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Out On The Mudline

Uncle Nace Grew Three Rows Of Tobacco

By W. P. Sissell

The  Voice

  The phone rang—as I answered “Hello” a strange (to me) voice said, “This is Sam McCain.” I think before answering, “Who, in the world is Sam McCain?” The strange voice continues, “I am Pearlie McCain’s son.” I still do not remember a son named Sam, but after I let him continue I find out who this voice is—I have known most of the children of all the sons of Minnie and Alma McCain. After an interesting, close to an hour, phone conversation, I know who Sam (Sammie Joe as a child), is and he’s now seventy years old. The voice I was hearing came from somewhere close to Pie Sale, New Mexico.

  When I came into this world in 1925, Mr. and Mrs. Alma McCain lived on my Granddaddy Sissell’s farm (now a part of the sewage lagoon). Mr. McCain took care of granddaddy’s horses. Granddaddy loved those horses. I’m not positive, but I think Grandad Will and Mr. Alma had known one another because they were neighbors on grandad’s first farm somewhere near the boat ramp area on Highway 315.

  Grandad bought one of the first, if not the first, 10-20 Farmall tractors Mr. Trusty brought into the county—complete with external geared steering. Mr. McCain despised the thing and his oldest boys, Pearlie and Shirley, weren’t old enough to learn to drive (they could already handle the horses). My dad, Reuel, relished the speed of the tractor over that of the horses and/or mules. He worked out an agreement with Mr. Trusty and took up the payments on the tractor. Remember a recent column when I told you that I took only two teams of mules to the Delta place. These were used only for “water furrow” work and first cultivations of cotton. Today most of the cotton and/or soybeans get the first, and maybe only, cultivation with chemicals as the crop is planted.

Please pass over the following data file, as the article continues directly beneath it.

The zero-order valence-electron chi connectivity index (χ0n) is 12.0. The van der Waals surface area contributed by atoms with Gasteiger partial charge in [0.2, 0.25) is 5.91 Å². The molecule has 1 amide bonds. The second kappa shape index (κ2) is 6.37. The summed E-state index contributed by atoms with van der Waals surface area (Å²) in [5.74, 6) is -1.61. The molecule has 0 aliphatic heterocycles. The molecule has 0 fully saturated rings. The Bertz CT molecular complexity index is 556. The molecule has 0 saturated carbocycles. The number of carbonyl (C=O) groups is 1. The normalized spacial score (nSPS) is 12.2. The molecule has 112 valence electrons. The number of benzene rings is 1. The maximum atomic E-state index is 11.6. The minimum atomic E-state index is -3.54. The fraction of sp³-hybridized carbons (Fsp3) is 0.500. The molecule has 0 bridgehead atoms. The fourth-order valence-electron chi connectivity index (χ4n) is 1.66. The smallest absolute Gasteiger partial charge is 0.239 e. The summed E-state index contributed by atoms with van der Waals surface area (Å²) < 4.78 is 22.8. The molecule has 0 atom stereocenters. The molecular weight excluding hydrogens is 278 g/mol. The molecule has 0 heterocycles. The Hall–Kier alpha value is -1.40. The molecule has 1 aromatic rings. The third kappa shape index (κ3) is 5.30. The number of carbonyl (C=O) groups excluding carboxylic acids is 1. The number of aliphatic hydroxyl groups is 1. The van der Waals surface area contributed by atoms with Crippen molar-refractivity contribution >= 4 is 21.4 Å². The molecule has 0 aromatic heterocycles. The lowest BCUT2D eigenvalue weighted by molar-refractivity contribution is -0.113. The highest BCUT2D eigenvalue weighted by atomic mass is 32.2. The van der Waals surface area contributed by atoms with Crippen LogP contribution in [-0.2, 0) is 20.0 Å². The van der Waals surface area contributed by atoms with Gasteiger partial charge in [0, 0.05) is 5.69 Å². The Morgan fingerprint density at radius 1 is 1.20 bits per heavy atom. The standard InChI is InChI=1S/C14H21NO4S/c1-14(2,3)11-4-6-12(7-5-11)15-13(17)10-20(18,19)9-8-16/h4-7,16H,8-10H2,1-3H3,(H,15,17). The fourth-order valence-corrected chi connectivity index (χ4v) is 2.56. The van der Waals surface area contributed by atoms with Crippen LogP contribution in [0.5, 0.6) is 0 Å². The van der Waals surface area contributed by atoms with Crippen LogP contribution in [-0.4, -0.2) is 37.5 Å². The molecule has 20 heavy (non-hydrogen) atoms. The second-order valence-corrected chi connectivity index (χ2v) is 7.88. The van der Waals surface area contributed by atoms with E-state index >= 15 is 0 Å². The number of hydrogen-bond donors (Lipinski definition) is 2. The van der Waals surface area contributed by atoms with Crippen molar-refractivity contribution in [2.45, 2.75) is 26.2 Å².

The Farm

  For the first years of their marriage Mother and Dad got into a large dairy operation south of town where Mississippi 32 intersects number 7. They continued this until Mother’s health broke. Dad worked with Mr. Will Wilbourn’s bridge crew for several years and then got into other things.

  When the depression hit, Dad and Mother were running a community grocery in Water Valley, along with the Creamery. They were going broke. They owned their house on the east side of the tracks just below the depot and an interest in the swimming pool. Dad and his dad worked out some sort of deal on our house in town and the farm he owned west of town on O’Tuckolofa out on the mud line. Suddenly granddad claimed a half interest in a part of the original place. Dad had again gone into the dairy business, and also the feeder pig business, and cotton and corn business.

  He shortly became a very successful farmer. At the time when I entered the service during WW II, we were milking an average of 25 cows year round. Our one limiting factor was that we could not get a milking machine which required electric power.

  On that, our first farm on the mud line, there was only one vacant farm house. One, out behind the barn on the edge of the flood plane, in typical style of the 80’s, was a log house occupied by Uncle Nace McFarland and family. I will never forget Uncle Nace’s gardens. There were always three rows of tobacco there. He cut this at the proper time and hung it in his barn to cure. After that he coated the leaves with molasses and made his own chewing tobacco. Those three rows produced just the right amount of chewing tobacco for him.

  Every Sunday morning, at daylight, you could find Uncle Nace in his cane bottom chair propped back against the wall reading his Bible. Any foolishness by the children was at the back of the house.

  Uncle Nace’s brother was the one who brought the wounded Captain McFarland back from Corinth.

  Down at the road, almost at the foot of McFarland hill, there was another house. Pearlie McCain and wife, Lumpy, moved into that house. They stayed there about five years. They were hard workers. Their two boys and I played together after school for many years. Their sister, Sis, was born there. During work time when Lumpy had to help with the hoeing and picking cotton Sis was kept by my mother. My sister, Ruth, and I referred to the baby as Sis. We loved her dearly.

  Pearlie moved to Mr. Wiley Brown’s place. Later, the McLarty’s asked my Dad about someone to manage the clearing of the trees on a farm  and Dad sent them to Pearlie. He took the job and stayed a number of years over in the delta. Sam told me that he came back and managed a farm on Peter Brown hill.

  When I asked Bertha McCullar how long she had known Sissells, her immediate reply was “forever”. It has been a long time. Next week I’ll follow this story about more of this family friend.

  Our wish for you is a great week. Thank many of you for your encouraging words. You would be surprised by the circulation of the Herald.

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